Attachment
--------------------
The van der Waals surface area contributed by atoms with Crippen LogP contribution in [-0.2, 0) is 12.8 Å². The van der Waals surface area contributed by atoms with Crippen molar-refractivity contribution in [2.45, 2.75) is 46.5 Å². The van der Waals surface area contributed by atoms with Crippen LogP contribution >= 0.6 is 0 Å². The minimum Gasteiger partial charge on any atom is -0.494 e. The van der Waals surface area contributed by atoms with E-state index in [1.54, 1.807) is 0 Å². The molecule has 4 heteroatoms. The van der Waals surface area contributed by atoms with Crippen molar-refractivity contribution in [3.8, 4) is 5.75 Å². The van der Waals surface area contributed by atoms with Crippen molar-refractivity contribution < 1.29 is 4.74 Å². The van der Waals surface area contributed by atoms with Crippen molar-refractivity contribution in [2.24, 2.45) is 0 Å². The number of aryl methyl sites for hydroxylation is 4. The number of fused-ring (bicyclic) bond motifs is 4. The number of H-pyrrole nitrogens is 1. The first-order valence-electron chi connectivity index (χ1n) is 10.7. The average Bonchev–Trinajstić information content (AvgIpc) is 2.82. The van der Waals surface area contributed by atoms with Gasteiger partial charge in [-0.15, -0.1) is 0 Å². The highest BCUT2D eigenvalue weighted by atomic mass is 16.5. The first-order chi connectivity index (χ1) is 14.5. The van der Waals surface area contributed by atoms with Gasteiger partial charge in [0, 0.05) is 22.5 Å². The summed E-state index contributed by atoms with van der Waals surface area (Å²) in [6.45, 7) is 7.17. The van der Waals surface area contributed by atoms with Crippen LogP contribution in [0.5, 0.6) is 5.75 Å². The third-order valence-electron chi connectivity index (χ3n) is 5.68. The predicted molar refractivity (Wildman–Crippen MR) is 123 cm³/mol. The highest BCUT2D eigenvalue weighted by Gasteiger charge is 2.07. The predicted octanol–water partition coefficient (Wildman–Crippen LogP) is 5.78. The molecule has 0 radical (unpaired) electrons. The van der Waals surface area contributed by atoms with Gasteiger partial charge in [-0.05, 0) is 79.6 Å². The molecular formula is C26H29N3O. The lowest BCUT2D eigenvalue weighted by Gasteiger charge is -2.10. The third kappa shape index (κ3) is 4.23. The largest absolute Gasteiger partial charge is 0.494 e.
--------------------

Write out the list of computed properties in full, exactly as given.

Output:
The van der Waals surface area contributed by atoms with Crippen LogP contribution in [-0.2, 0) is 12.8 Å². The van der Waals surface area contributed by atoms with Crippen molar-refractivity contribution in [2.45, 2.75) is 46.5 Å². The van der Waals surface area contributed by atoms with Crippen LogP contribution >= 0.6 is 0 Å². The minimum Gasteiger partial charge on any atom is -0.494 e. The van der Waals surface area contributed by atoms with E-state index in [1.54, 1.807) is 0 Å². The molecule has 4 heteroatoms. The van der Waals surface area contributed by atoms with Crippen molar-refractivity contribution in [3.8, 4) is 5.75 Å². The van der Waals surface area contributed by atoms with Crippen molar-refractivity contribution < 1.29 is 4.74 Å². The van der Waals surface area contributed by atoms with Crippen molar-refractivity contribution in [2.24, 2.45) is 0 Å². The number of aryl methyl sites for hydroxylation is 4. The number of fused-ring (bicyclic) bond motifs is 4. The number of H-pyrrole nitrogens is 1. The first-order valence-electron chi connectivity index (χ1n) is 10.7. The average Bonchev–Trinajstić information content (AvgIpc) is 2.82. The van der Waals surface area contributed by atoms with Gasteiger partial charge in [-0.15, -0.1) is 0 Å². The highest BCUT2D eigenvalue weighted by atomic mass is 16.5. The first-order chi connectivity index (χ1) is 14.5. The van der Waals surface area contributed by atoms with Gasteiger partial charge in [0, 0.05) is 22.5 Å². The summed E-state index contributed by atoms with van der Waals surface area (Å²) in [6.45, 7) is 7.17. The van der Waals surface area contributed by atoms with Crippen LogP contribution in [0.5, 0.6) is 5.75 Å². The third-order valence-electron chi connectivity index (χ3n) is 5.68. The predicted molar refractivity (Wildman–Crippen MR) is 123 cm³/mol. The highest BCUT2D eigenvalue weighted by Gasteiger charge is 2.07. The predicted octanol–water partition coefficient (Wildman–Crippen LogP) is 5.78. The molecule has 0 radical (unpaired) electrons. The van der Waals surface area contributed by atoms with Gasteiger partial charge in [-0.05, 0) is 79.6 Å². The molecular formula is C26H29N3O. The lowest BCUT2D eigenvalue weighted by Gasteiger charge is -2.10. The third kappa shape index (κ3) is 4.23. The largest absolute Gasteiger partial charge is 0.494 e.